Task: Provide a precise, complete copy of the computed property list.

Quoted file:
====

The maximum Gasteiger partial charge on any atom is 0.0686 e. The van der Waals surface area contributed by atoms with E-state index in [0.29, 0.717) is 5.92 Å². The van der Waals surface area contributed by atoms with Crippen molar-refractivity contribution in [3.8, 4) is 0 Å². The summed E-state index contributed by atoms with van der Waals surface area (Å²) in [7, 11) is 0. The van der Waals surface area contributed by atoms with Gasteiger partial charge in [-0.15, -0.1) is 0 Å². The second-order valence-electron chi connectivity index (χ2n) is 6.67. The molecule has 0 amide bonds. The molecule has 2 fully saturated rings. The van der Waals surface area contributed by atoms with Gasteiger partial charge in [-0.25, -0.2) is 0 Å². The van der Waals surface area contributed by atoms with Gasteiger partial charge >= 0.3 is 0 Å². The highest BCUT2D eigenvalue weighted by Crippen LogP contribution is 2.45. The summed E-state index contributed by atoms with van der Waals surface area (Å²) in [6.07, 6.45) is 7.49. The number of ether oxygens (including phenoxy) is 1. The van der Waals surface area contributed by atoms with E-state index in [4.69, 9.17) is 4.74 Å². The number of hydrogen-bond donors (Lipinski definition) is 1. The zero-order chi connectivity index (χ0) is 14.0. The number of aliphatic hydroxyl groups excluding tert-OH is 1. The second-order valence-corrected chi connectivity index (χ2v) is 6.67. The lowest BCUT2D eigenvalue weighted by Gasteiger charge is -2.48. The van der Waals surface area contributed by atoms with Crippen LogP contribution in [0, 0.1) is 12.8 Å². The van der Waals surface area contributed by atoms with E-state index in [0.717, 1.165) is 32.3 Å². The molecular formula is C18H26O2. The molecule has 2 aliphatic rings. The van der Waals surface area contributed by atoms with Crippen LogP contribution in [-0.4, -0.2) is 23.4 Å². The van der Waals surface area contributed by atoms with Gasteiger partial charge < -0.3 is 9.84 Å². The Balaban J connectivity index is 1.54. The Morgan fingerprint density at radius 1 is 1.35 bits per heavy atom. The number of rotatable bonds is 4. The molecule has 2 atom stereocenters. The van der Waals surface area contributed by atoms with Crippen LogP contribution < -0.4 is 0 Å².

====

The maximum Gasteiger partial charge on any atom is 0.0686 e. The van der Waals surface area contributed by atoms with E-state index in [0.29, 0.717) is 5.92 Å². The van der Waals surface area contributed by atoms with Crippen molar-refractivity contribution in [3.8, 4) is 0 Å². The summed E-state index contributed by atoms with van der Waals surface area (Å²) in [7, 11) is 0. The van der Waals surface area contributed by atoms with Gasteiger partial charge in [-0.15, -0.1) is 0 Å². The second-order valence-electron chi connectivity index (χ2n) is 6.67. The molecule has 0 amide bonds. The molecule has 2 fully saturated rings. The van der Waals surface area contributed by atoms with Gasteiger partial charge in [-0.25, -0.2) is 0 Å². The van der Waals surface area contributed by atoms with Gasteiger partial charge >= 0.3 is 0 Å². The highest BCUT2D eigenvalue weighted by Crippen LogP contribution is 2.45. The summed E-state index contributed by atoms with van der Waals surface area (Å²) in [6.07, 6.45) is 7.49. The number of ether oxygens (including phenoxy) is 1. The van der Waals surface area contributed by atoms with E-state index in [4.69, 9.17) is 4.74 Å². The number of hydrogen-bond donors (Lipinski definition) is 1. The zero-order chi connectivity index (χ0) is 14.0. The number of aliphatic hydroxyl groups excluding tert-OH is 1. The second-order valence-corrected chi connectivity index (χ2v) is 6.67. The lowest BCUT2D eigenvalue weighted by Gasteiger charge is -2.48. The van der Waals surface area contributed by atoms with Crippen LogP contribution in [0, 0.1) is 12.8 Å². The van der Waals surface area contributed by atoms with E-state index in [0.717, 1.165) is 32.3 Å². The molecular formula is C18H26O2. The molecule has 2 aliphatic rings. The van der Waals surface area contributed by atoms with Crippen LogP contribution in [-0.4, -0.2) is 23.4 Å². The van der Waals surface area contributed by atoms with Gasteiger partial charge < -0.3 is 9.84 Å². The Balaban J connectivity index is 1.54. The Morgan fingerprint density at radius 1 is 1.35 bits per heavy atom. The number of rotatable bonds is 4. The molecule has 2 atom stereocenters. The van der Waals surface area contributed by atoms with Crippen LogP contribution < -0.4 is 0 Å².